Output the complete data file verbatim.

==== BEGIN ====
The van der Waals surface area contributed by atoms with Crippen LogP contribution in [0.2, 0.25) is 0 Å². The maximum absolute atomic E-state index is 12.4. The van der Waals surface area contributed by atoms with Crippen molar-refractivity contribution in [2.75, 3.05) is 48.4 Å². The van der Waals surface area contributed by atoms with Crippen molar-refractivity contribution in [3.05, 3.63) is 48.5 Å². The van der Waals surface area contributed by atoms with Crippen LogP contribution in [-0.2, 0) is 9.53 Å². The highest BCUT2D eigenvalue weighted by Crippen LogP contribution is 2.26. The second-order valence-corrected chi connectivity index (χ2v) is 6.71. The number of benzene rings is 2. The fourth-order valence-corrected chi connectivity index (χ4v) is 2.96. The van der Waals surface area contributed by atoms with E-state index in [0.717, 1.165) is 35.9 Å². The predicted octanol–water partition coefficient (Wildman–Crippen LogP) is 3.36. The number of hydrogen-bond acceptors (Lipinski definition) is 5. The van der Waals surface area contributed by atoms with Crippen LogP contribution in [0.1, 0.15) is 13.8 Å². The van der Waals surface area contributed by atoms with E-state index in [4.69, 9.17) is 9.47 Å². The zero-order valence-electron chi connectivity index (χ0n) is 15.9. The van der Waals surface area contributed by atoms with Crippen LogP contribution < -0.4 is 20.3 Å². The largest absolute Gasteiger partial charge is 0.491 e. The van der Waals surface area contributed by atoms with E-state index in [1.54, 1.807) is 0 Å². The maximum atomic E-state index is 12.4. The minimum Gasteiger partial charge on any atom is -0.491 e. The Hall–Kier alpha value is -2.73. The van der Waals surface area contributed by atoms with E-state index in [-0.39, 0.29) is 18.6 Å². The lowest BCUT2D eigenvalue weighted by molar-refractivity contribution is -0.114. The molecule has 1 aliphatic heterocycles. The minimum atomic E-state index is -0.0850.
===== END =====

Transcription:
The van der Waals surface area contributed by atoms with Crippen LogP contribution in [0.2, 0.25) is 0 Å². The maximum absolute atomic E-state index is 12.4. The van der Waals surface area contributed by atoms with Crippen molar-refractivity contribution in [2.75, 3.05) is 48.4 Å². The van der Waals surface area contributed by atoms with Crippen molar-refractivity contribution in [3.05, 3.63) is 48.5 Å². The van der Waals surface area contributed by atoms with Crippen LogP contribution in [-0.2, 0) is 9.53 Å². The highest BCUT2D eigenvalue weighted by Crippen LogP contribution is 2.26. The second-order valence-corrected chi connectivity index (χ2v) is 6.71. The number of benzene rings is 2. The fourth-order valence-corrected chi connectivity index (χ4v) is 2.96. The van der Waals surface area contributed by atoms with E-state index in [0.717, 1.165) is 35.9 Å². The predicted octanol–water partition coefficient (Wildman–Crippen LogP) is 3.36. The number of hydrogen-bond acceptors (Lipinski definition) is 5. The van der Waals surface area contributed by atoms with Crippen LogP contribution in [0.1, 0.15) is 13.8 Å². The van der Waals surface area contributed by atoms with E-state index in [4.69, 9.17) is 9.47 Å². The zero-order valence-electron chi connectivity index (χ0n) is 15.9. The van der Waals surface area contributed by atoms with Crippen LogP contribution < -0.4 is 20.3 Å². The largest absolute Gasteiger partial charge is 0.491 e. The van der Waals surface area contributed by atoms with E-state index in [1.54, 1.807) is 0 Å². The maximum atomic E-state index is 12.4. The minimum Gasteiger partial charge on any atom is -0.491 e. The Hall–Kier alpha value is -2.73. The van der Waals surface area contributed by atoms with E-state index in [-0.39, 0.29) is 18.6 Å². The lowest BCUT2D eigenvalue weighted by molar-refractivity contribution is -0.114. The molecule has 1 aliphatic heterocycles. The minimum atomic E-state index is -0.0850.